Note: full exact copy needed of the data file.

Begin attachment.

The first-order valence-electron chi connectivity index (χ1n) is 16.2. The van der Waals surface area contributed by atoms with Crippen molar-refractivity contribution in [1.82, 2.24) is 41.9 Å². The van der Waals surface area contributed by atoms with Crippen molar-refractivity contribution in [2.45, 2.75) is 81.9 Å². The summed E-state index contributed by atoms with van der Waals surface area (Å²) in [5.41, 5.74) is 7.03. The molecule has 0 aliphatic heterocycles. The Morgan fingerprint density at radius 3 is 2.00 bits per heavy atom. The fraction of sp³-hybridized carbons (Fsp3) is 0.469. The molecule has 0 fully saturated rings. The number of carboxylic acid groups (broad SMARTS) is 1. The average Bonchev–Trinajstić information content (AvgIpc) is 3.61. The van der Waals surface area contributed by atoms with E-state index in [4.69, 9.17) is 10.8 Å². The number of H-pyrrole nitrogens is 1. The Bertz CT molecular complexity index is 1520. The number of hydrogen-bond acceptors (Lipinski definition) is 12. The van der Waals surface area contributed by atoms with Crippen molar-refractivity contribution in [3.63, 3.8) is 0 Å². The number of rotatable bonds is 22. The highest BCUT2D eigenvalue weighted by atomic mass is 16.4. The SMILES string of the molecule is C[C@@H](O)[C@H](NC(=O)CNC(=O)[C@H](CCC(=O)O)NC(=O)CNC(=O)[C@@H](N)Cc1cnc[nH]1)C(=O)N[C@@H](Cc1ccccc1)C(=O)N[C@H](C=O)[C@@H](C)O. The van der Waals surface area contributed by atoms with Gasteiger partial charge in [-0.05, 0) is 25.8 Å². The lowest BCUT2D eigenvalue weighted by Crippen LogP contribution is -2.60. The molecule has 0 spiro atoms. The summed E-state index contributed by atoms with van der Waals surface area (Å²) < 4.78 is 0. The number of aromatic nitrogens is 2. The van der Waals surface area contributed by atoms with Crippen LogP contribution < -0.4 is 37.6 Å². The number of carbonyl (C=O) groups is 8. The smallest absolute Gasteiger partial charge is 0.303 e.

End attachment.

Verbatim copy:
The first-order valence-electron chi connectivity index (χ1n) is 16.2. The van der Waals surface area contributed by atoms with Crippen molar-refractivity contribution in [1.82, 2.24) is 41.9 Å². The van der Waals surface area contributed by atoms with Crippen molar-refractivity contribution in [2.45, 2.75) is 81.9 Å². The summed E-state index contributed by atoms with van der Waals surface area (Å²) in [5.41, 5.74) is 7.03. The molecule has 0 aliphatic heterocycles. The Morgan fingerprint density at radius 3 is 2.00 bits per heavy atom. The fraction of sp³-hybridized carbons (Fsp3) is 0.469. The molecule has 0 fully saturated rings. The number of carboxylic acid groups (broad SMARTS) is 1. The average Bonchev–Trinajstić information content (AvgIpc) is 3.61. The van der Waals surface area contributed by atoms with E-state index in [4.69, 9.17) is 10.8 Å². The number of H-pyrrole nitrogens is 1. The Bertz CT molecular complexity index is 1520. The number of hydrogen-bond acceptors (Lipinski definition) is 12. The van der Waals surface area contributed by atoms with Crippen molar-refractivity contribution in [3.63, 3.8) is 0 Å². The number of rotatable bonds is 22. The highest BCUT2D eigenvalue weighted by atomic mass is 16.4. The SMILES string of the molecule is C[C@@H](O)[C@H](NC(=O)CNC(=O)[C@H](CCC(=O)O)NC(=O)CNC(=O)[C@@H](N)Cc1cnc[nH]1)C(=O)N[C@@H](Cc1ccccc1)C(=O)N[C@H](C=O)[C@@H](C)O. The van der Waals surface area contributed by atoms with Gasteiger partial charge in [-0.05, 0) is 25.8 Å². The lowest BCUT2D eigenvalue weighted by Crippen LogP contribution is -2.60. The molecule has 0 spiro atoms. The summed E-state index contributed by atoms with van der Waals surface area (Å²) < 4.78 is 0. The number of aromatic nitrogens is 2. The van der Waals surface area contributed by atoms with Crippen LogP contribution < -0.4 is 37.6 Å². The number of carbonyl (C=O) groups is 8. The smallest absolute Gasteiger partial charge is 0.303 e.